when it's really cold, and I have an extra pile layer between jersey
and jacket, IME.

Pat

Email address works as is.
 
B

Bill Marsh

Guest
"Patrick Lamb" <[email protected]> wrote in message
news:[email protected]
> On Mon, 7 Jan 2008 14:44:36 -0800 (PST), [email protected] wrote:
>>When I get in after a ride, my belly is cold. Specifically, the skin
>>at the center of my abdomen, roughly a 6" diameter circle at and below
>>my solar plexus, feels cold to the touch. My wife confirms that it
>>feels cold, and we've noticed this for years. It doesn't seem to
>>happen to her belly.
>>
>>Just now, after a short (17 mile) ride, I took out my new toy, an
>>infra-red surface thermometer. Checking my skin temperatures at my
>>quadriceps, my sides, my neck and my forehead all gave readings within
>>a degree of 83 degrees F. But my belly was 72.8 F. I was riding in a
>>thin long sleeved jersey and tights. It was about 65 degrees F
>>outside.
>>
>>Anybody know what gives?

>
> Well, none of the other theories really make sense to me, so I'll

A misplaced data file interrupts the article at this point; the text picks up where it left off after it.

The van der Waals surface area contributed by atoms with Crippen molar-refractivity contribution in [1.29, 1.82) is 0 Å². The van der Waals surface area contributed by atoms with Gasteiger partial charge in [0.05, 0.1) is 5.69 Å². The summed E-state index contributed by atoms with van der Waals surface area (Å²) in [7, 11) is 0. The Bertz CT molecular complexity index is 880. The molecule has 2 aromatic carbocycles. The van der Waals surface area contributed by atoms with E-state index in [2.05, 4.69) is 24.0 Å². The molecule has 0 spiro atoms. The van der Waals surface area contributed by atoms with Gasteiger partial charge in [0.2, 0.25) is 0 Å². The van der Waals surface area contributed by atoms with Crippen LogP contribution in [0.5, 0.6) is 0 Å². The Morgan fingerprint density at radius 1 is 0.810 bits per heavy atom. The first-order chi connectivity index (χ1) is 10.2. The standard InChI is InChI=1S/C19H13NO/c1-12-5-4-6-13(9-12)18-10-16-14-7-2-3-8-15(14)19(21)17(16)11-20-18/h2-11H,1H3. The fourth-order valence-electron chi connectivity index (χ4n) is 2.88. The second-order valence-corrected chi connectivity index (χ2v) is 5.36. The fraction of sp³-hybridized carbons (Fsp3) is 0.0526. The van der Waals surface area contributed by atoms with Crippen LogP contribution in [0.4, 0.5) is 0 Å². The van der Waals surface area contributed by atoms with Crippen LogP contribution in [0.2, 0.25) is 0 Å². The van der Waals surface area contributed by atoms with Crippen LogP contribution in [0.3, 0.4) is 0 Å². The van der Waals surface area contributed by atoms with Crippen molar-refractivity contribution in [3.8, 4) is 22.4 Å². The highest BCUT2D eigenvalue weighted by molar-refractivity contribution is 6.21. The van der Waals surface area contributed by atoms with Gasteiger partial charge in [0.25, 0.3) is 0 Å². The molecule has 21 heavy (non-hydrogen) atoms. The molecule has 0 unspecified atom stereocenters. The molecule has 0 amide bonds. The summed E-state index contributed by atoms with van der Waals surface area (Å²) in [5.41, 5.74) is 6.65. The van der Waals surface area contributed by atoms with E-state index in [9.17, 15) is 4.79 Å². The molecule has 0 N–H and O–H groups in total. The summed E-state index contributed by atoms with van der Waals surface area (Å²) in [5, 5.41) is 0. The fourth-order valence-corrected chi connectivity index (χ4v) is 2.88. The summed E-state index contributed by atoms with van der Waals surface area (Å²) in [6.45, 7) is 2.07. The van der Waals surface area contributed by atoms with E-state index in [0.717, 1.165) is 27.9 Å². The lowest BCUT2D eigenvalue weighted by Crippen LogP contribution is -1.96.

> invent a new one.
>
> I suspect the position of your belly is such that the jersey lies flat
> against that spot, and so you have no insulating air space right
> there. You've probably got enough air flowing through the jersey to
> evaporate a disproportional (relative to the rest of your abdomen)
> amount of sweat from that area, leading to excess cooling.
> Alternatively, the sweat conducts heat through the jersey to the
> surface, and it's evaporated there.
>
> I notice something similar under a couple of conditions; either cool
> with no wind jacket, or a good bit colder with a jacket, when I don't
> control moisture well and end up with a good sweat. Doesn't happen
> when it's really cold, and I have an extra pile layer between jersey
> and jacket, IME.
>
> Pat
>
> Email address works as is.

And unless you have six pack Abs there is more fat on your belly then most
of the rest of your body and it does not circulate blood as well. Us older
folks have that even when I work out in the gym. Bill
 
I

ilaboo

Guest
:
>
> When I get in after a ride, my belly is cold. Specifically, the skin
> at the center of my abdomen, roughly a 6" diameter circle at and below
> my solar plexus, feels cold to the touch.


how old are you?--sounds like a vascular problem.

i suggest a good physical exam as it could be an indication of other